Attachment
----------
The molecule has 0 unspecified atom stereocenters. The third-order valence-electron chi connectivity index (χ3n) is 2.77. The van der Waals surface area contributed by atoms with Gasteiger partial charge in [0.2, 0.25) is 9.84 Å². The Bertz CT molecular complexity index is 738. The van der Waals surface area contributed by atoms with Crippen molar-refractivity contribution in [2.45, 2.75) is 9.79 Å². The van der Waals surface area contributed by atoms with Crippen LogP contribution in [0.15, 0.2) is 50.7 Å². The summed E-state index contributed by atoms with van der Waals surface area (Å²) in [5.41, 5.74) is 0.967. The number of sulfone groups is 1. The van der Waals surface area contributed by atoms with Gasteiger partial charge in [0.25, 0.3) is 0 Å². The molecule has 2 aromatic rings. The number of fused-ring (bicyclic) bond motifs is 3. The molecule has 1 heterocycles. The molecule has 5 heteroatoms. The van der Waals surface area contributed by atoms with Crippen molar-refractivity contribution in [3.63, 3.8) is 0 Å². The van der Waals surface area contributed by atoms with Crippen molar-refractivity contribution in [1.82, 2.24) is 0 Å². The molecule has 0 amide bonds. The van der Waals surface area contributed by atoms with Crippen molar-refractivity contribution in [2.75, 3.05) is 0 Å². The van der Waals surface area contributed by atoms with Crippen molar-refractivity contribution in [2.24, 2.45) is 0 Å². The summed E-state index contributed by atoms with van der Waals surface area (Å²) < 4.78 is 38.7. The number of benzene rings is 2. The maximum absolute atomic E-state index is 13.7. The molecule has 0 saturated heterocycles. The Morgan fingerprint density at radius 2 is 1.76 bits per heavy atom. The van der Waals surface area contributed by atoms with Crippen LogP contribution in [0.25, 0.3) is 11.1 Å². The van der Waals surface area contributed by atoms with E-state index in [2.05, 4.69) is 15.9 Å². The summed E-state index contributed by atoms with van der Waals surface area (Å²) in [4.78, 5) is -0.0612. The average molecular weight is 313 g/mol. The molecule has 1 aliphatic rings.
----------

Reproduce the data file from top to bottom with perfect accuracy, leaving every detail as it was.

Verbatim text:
The molecule has 0 unspecified atom stereocenters. The third-order valence-electron chi connectivity index (χ3n) is 2.77. The van der Waals surface area contributed by atoms with Gasteiger partial charge in [0.2, 0.25) is 9.84 Å². The Bertz CT molecular complexity index is 738. The van der Waals surface area contributed by atoms with Crippen molar-refractivity contribution in [2.45, 2.75) is 9.79 Å². The van der Waals surface area contributed by atoms with Crippen LogP contribution in [0.15, 0.2) is 50.7 Å². The summed E-state index contributed by atoms with van der Waals surface area (Å²) in [5.41, 5.74) is 0.967. The number of sulfone groups is 1. The van der Waals surface area contributed by atoms with Gasteiger partial charge in [0.25, 0.3) is 0 Å². The molecule has 2 aromatic rings. The number of fused-ring (bicyclic) bond motifs is 3. The molecule has 1 heterocycles. The molecule has 5 heteroatoms. The van der Waals surface area contributed by atoms with Crippen molar-refractivity contribution in [3.63, 3.8) is 0 Å². The van der Waals surface area contributed by atoms with Crippen molar-refractivity contribution in [1.82, 2.24) is 0 Å². The molecule has 0 amide bonds. The van der Waals surface area contributed by atoms with Crippen molar-refractivity contribution in [2.75, 3.05) is 0 Å². The van der Waals surface area contributed by atoms with Crippen molar-refractivity contribution in [2.24, 2.45) is 0 Å². The summed E-state index contributed by atoms with van der Waals surface area (Å²) < 4.78 is 38.7. The number of benzene rings is 2. The maximum absolute atomic E-state index is 13.7. The molecule has 0 saturated heterocycles. The Morgan fingerprint density at radius 2 is 1.76 bits per heavy atom. The van der Waals surface area contributed by atoms with Crippen LogP contribution in [0.25, 0.3) is 11.1 Å². The van der Waals surface area contributed by atoms with E-state index in [2.05, 4.69) is 15.9 Å². The summed E-state index contributed by atoms with van der Waals surface area (Å²) in [4.78, 5) is -0.0612. The average molecular weight is 313 g/mol. The molecule has 1 aliphatic rings.